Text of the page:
Saturday, September 26, 2009

Celebrating Seventy Years of Product Placement!

This new Macy's commercial is just too much:

1. Show clip from Miracle on 34th Street- "Santa Claus" asks Adorable Little Girl "where did you get that pretty little outfit?" Girl answers "Here at Macy's!"

2. Show clip from Seinfeld episode featuring Mr. Pitt at the Macy's Thanksgiving Day Parade.

3. Show clip from I Love Lucy featuring Lucille Ball gushing about how great Macy's is.

Ok, we get it. Macy's is a pioneer in the field of Product Placement. For seventy years or more, Macy's Incorporated has polluted your favorite films and tv shows with blatant commercialism (hell, Miracle on 34th Street is just one big, shameless ad for Macy's- the mid-80s E.T. ripoff Mac and Me was only slightly more obviously a commercial for MacDonald's.) Is this REALLY something we ought to feel all warm and nostalgic about?

Seriously- would Miracle on 34th Street been a flop if not for the CONSTANT references to Macy's? We might as well ask if Casino Royale would have been unwatchable if not for the ubiquitous appearence of Sony-Ericson Cell Phones (I swear, someone looks at or uses a cell phone roughly every ten minutes in that film- maybe it's a bad example, because if you cut out all the "let me look at my cell phone" scenes, the film is roughly 48 minutes long...)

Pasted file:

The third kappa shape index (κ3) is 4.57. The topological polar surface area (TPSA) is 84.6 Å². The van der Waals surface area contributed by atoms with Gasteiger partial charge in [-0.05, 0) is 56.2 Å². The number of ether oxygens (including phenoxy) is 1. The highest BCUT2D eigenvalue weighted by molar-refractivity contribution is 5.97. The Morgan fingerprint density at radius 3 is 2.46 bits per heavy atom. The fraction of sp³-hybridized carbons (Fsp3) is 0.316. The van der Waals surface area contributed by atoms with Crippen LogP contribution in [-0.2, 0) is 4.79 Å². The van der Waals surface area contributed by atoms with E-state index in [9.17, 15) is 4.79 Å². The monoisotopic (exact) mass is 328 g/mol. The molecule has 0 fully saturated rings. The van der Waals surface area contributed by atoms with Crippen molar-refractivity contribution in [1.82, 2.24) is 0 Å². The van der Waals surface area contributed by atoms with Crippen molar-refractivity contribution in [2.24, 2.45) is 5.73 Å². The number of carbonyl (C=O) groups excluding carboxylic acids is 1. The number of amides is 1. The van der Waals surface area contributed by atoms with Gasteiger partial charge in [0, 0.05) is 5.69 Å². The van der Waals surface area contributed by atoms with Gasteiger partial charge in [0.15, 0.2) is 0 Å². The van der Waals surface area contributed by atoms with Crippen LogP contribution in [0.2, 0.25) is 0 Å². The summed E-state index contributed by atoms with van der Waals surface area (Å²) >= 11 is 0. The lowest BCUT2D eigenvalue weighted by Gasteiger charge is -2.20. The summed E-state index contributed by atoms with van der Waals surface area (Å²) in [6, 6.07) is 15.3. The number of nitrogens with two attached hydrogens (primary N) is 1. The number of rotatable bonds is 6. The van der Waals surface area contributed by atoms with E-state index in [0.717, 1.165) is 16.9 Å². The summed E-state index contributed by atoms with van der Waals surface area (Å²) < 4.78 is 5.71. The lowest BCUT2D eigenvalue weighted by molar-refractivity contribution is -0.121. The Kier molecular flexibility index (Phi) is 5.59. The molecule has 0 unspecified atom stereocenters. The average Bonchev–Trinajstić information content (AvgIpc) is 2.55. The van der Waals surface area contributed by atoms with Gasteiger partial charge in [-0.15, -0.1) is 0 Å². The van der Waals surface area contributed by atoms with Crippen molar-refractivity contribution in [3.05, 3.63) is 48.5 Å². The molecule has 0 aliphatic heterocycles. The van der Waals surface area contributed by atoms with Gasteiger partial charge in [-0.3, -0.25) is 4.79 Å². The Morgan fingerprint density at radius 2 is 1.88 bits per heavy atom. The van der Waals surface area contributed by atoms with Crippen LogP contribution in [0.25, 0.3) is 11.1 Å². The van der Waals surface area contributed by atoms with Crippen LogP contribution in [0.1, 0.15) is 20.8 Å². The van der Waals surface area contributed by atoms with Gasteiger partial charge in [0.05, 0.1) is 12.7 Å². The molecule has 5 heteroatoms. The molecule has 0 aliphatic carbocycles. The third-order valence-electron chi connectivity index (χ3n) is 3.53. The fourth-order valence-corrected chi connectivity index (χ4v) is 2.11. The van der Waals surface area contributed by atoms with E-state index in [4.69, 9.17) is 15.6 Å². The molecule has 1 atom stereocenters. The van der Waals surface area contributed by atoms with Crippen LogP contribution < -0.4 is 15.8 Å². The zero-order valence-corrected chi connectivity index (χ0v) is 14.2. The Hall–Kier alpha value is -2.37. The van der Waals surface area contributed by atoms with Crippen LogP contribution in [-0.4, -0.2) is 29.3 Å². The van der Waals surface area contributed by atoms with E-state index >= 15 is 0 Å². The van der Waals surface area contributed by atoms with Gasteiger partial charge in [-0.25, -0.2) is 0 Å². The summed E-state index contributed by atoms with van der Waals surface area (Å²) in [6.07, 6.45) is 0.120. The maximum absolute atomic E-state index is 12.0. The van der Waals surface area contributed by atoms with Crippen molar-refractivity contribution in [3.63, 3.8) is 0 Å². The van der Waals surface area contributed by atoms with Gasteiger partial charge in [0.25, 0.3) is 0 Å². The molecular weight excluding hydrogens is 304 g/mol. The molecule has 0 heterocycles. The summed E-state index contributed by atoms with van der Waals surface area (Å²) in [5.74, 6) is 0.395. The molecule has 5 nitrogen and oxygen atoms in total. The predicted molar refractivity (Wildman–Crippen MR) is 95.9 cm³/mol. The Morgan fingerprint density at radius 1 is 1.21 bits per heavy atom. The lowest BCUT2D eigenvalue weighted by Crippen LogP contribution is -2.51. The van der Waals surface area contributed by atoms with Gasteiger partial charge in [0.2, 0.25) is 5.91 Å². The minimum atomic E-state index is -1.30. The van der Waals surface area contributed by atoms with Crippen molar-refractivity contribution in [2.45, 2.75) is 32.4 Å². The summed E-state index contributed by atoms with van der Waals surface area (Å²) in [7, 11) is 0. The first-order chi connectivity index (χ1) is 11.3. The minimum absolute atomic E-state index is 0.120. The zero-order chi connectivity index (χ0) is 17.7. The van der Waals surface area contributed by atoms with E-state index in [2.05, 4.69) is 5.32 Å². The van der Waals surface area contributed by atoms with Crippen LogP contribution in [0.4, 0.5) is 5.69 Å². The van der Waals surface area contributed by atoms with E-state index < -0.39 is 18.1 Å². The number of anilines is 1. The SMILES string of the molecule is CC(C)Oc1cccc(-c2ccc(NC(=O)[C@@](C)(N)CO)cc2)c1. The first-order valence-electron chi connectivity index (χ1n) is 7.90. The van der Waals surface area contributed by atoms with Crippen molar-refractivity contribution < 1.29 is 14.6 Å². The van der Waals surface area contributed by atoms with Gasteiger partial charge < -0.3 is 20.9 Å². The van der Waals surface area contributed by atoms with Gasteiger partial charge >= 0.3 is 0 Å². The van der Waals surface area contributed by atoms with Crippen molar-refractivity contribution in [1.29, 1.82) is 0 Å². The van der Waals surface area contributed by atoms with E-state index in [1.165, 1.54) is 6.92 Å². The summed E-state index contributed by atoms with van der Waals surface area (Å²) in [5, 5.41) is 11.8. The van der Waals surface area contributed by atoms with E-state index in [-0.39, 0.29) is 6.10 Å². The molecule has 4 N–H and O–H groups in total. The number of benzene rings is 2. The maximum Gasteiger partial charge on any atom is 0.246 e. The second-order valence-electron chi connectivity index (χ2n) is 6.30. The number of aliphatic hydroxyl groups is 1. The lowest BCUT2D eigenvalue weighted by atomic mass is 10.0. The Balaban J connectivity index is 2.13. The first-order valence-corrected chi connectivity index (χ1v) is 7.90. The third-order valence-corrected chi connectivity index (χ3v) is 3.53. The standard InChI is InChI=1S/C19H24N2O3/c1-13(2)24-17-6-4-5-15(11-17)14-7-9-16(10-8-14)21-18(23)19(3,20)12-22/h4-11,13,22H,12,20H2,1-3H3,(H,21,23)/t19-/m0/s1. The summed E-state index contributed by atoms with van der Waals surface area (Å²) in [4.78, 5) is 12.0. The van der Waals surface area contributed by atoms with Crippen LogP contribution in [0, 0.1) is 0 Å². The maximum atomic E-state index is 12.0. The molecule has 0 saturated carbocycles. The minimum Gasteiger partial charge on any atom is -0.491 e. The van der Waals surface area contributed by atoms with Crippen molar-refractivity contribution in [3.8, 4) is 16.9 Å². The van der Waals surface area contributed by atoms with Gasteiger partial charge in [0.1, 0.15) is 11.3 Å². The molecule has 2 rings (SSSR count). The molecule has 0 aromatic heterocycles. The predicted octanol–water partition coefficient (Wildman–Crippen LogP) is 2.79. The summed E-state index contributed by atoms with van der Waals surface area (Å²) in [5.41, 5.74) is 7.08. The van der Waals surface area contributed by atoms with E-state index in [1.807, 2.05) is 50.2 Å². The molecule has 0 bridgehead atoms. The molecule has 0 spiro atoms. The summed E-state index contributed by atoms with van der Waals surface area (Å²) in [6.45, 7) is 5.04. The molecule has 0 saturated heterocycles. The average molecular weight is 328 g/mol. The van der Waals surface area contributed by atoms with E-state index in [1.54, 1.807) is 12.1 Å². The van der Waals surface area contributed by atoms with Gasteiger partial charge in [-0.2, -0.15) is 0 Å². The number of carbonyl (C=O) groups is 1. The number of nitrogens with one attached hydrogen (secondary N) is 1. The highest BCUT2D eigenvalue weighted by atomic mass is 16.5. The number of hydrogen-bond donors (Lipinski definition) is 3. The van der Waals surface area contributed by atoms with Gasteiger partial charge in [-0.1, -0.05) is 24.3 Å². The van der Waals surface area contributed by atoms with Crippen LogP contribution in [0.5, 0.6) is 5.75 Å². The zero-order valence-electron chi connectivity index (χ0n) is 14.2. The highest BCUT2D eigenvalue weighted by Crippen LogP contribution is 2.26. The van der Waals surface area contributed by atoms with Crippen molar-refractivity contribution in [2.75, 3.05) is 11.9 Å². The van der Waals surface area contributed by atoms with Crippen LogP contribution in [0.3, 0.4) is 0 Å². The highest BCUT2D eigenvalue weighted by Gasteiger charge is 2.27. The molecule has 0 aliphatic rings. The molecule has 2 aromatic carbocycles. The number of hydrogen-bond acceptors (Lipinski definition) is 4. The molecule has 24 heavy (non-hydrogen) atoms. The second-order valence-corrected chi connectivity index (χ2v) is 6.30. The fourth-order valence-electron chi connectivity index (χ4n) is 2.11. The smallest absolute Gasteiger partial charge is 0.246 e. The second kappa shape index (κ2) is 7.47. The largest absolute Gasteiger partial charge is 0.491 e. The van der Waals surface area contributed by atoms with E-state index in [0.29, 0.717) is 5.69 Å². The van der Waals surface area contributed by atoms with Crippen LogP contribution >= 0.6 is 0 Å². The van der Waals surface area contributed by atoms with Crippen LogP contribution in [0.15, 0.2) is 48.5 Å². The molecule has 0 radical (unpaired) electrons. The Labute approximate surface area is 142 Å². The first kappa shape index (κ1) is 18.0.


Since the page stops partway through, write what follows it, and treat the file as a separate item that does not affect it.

Product Placement is not something I ever expected to see celebrated in tv commercials, so I should at least give Macy's points for originality. I'll certainly give them points for gall. And having seen a "thank you Macy for all the imbedded commercials" ad, I guess it's only a matter of time before we are asked to thank Marlboro for all the wonderful smoking scenes we've seen in films since the 1920s.

Hey, Lucille Ball can be in those, too, since she smoked like a chimney on her old show. Ah, the good old days!


  1. That's a good point; the movie would have worked just as well if it had been set at a fictional equivalent to Macy's. We could have had all the schmaltz without being forced to watch an ad for a department store.

  2. Not that Mac and Me would be considered remotely publicly friendly these days, considering that 'outrageously' 'shocking' wheelchair-off-the-cliff scene. They don't make movies like that anymore.